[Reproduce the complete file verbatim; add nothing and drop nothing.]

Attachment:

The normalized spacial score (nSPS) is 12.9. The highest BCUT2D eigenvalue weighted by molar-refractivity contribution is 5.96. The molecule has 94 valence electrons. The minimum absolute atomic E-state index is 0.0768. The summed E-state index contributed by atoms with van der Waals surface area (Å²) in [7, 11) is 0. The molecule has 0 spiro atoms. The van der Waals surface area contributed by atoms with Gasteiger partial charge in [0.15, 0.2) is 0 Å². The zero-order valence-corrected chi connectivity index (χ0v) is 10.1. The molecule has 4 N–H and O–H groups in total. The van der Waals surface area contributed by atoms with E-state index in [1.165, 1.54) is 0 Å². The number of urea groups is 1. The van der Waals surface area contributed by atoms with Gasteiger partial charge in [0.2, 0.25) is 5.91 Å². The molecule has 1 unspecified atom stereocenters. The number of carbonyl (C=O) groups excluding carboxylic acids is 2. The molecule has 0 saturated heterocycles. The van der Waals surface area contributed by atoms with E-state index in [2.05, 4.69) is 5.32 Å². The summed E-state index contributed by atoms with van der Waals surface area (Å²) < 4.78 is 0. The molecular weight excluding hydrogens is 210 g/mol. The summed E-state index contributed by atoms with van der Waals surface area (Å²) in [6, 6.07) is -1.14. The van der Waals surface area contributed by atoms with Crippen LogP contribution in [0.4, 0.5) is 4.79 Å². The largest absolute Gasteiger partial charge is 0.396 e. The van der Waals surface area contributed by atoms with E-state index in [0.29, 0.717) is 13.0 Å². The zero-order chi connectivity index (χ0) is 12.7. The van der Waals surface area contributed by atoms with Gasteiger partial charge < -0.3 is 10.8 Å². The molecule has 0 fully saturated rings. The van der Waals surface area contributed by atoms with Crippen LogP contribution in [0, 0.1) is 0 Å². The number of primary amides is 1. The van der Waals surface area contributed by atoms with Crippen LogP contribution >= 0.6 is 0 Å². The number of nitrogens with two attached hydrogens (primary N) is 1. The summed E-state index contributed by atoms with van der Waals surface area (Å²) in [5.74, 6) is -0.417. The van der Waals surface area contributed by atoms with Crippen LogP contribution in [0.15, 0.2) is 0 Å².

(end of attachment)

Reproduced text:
The normalized spacial score (nSPS) is 12.9. The highest BCUT2D eigenvalue weighted by molar-refractivity contribution is 5.96. The molecule has 94 valence electrons. The minimum absolute atomic E-state index is 0.0768. The summed E-state index contributed by atoms with van der Waals surface area (Å²) in [7, 11) is 0. The molecule has 0 spiro atoms. The van der Waals surface area contributed by atoms with Gasteiger partial charge in [0.15, 0.2) is 0 Å². The zero-order valence-corrected chi connectivity index (χ0v) is 10.1. The molecule has 4 N–H and O–H groups in total. The van der Waals surface area contributed by atoms with E-state index in [1.165, 1.54) is 0 Å². The number of urea groups is 1. The van der Waals surface area contributed by atoms with Gasteiger partial charge in [0.2, 0.25) is 5.91 Å². The molecule has 1 unspecified atom stereocenters. The number of carbonyl (C=O) groups excluding carboxylic acids is 2. The molecule has 0 saturated heterocycles. The van der Waals surface area contributed by atoms with E-state index in [2.05, 4.69) is 5.32 Å². The summed E-state index contributed by atoms with van der Waals surface area (Å²) < 4.78 is 0. The molecular weight excluding hydrogens is 210 g/mol. The summed E-state index contributed by atoms with van der Waals surface area (Å²) in [6, 6.07) is -1.14. The van der Waals surface area contributed by atoms with Crippen LogP contribution in [0.4, 0.5) is 4.79 Å². The largest absolute Gasteiger partial charge is 0.396 e. The van der Waals surface area contributed by atoms with E-state index in [0.29, 0.717) is 13.0 Å². The zero-order chi connectivity index (χ0) is 12.7. The van der Waals surface area contributed by atoms with Gasteiger partial charge < -0.3 is 10.8 Å². The molecule has 0 fully saturated rings. The van der Waals surface area contributed by atoms with Crippen LogP contribution in [0, 0.1) is 0 Å². The number of primary amides is 1. The van der Waals surface area contributed by atoms with Crippen LogP contribution >= 0.6 is 0 Å². The number of nitrogens with two attached hydrogens (primary N) is 1. The summed E-state index contributed by atoms with van der Waals surface area (Å²) in [5.74, 6) is -0.417. The van der Waals surface area contributed by atoms with Crippen LogP contribution in [0.15, 0.2) is 0 Å².